Director: Phil Rosen
Cast: Bela Lugosi, The East Side Kids, Dennis Moore
I originally saw a trailer for this as a kid on Ted Newsom's Dracula: A Cinematic Scrapbook(1991) and instantly knew that this was something I wanted to see. Now mind you, I was only six years old, but the concept of Dracula(Bela Lugosi), ghosts, a haunted house, Angelo Rossito and the East Side Kids, appealed to me. Despite it's public domain status, it was actually several years until I was able to track down this low budgeter, and it was a happy experience.
Spooks Run Wild is one of Bela's "Monogram Nine" a series of film she starred in from 1941-1945, that effectively ended his career in Hollywood. They were low budget, tacky and oftentimes, ineptly filmed, yet they maintain a certain level of fascination today. Bela was often able to overcome the haphazard direction and poor writing, and these films became yet another piece in the puzzle of the Lugosi enigma. Films such as these, only endeared the actor's fans more to the man, and have helped in keeping the mystique alive, due to the wide availability of these titles.
This was the second of Lugosi's second films for Monogram pictures and one of the more enjoyable of the bunch. The premise is fun as the East Side Kids are sent from the city to the country for "rehabilitation" Meanwhile, a mad killer is on the loose called the "monster killer" and Bela Lugosi arrives in town, en route to a mysterious old mansion that is supposedly haunted!
Of course, the kids decide to break out of their confines and go exploring...ending up at the haunted house and running into the worst cemetary caretaker of all time. After shooting at Lugosi and Angelo Rossito simply for walking in the graveyard at night(!), he actually shoots one of the boys with a shotgun!(Later on in the film, he defends himself to the police by saying, "ah, it was only buckshot!")
The kids worry about their friend, so they take him to the spooky mansion on the hill, where Lugosi takes care of the wounded teen. Meanwhile, the boys' nurse(Dorothy Short) goes looking for them with the aid of Dr. Von Grosch(Dennis Moore) who claims that he is out to hunt the "Monster." The remainder of the film involves alot of haunted house shenanigans, as the boys try to find their wounded friend, who ends up sleepwalking throughout the mansion, and inevitably, Lugosi is suspected of being the monster. The best part of the picture is when the gang get back at Lugosi, by dressing up as a skull-faced ghost and trying to frighten him. Lugosi's acting in this scene is priceless and worth the price of admission!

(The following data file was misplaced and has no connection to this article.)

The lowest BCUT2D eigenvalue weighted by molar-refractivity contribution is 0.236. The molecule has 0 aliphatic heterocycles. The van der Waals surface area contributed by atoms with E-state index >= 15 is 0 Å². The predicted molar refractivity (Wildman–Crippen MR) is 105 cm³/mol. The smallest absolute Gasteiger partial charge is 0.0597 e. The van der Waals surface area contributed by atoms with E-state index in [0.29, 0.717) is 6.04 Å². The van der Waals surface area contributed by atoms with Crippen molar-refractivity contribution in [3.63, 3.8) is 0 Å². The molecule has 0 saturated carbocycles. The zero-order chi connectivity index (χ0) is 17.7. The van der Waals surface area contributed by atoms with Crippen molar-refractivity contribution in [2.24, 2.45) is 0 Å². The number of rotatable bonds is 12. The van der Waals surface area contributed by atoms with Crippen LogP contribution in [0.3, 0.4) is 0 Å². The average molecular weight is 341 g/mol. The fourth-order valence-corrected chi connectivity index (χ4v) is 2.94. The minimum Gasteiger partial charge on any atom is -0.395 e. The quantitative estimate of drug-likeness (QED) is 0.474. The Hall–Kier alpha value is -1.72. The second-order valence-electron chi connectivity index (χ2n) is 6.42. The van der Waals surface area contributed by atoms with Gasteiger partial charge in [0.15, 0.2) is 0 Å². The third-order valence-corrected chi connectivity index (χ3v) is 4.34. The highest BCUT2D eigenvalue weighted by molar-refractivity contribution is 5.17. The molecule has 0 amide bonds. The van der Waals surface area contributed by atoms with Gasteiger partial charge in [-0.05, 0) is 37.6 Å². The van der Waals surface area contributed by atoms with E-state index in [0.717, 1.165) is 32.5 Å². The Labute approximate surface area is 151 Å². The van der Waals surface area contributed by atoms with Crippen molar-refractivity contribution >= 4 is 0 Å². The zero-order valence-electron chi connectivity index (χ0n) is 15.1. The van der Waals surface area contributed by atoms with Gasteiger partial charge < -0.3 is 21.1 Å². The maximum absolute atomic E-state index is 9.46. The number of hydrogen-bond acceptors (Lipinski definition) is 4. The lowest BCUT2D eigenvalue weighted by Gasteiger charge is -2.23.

Well, it turns out that Lugosi is not the monster, but that Von Grosch fellow is, so he's sought out and after a brief scuffle, brought to justice. The film concludes with a magic show performed by Lugosi, all too briefly.
Oh, and the kid who got shot was okay. Apparently, buckshot isn't so bad?
Spooks Run Wild is one of the more entertaining of the Monogram features that Lugosi made in the 40s, and probably the East Side Kids film that best stands up today. The comedy of the gang was always an acquired taste, but they are fairly likeable here, particularly Sunshine Sammy Morrsion, a former silent Our Gang star, who is really very funny as the only black kid in the group, managing to overcome stereotypes and such. It's interesting to see how these characters developed over the course of the series, Leo Gorcey and Huntz Hall already honing in on they're characterizations.
It's a fast-paced film, too, complete with all manner of old dark house cliches, from sliding panels, secret passageways, skeletons, a sinister actor, a stormy night etc.
Lugosi seems to be having a good time here, and has way more to do than he would in the follow-up film, the lamentable, Ghosts on the Loose(1943), where he barely interacts with the gang at all. Lugosi's scared bit was always one of my favorite of his, and is still one of the funniest scenes he has ever been part of.(Lugosi was actually very skilled in comedy, believe it or not. Check out Broadminded(1931) and International House(1933) for proof to this claim, as he steals many scenes in these two classics.)
Spooks Run Wild is far from being a classic film, but also not quite up to the level of moron picture, that producer Sam Katzman described his films. It's enjoyable and a mild diversion for a Saturday afternoon and still a blast today.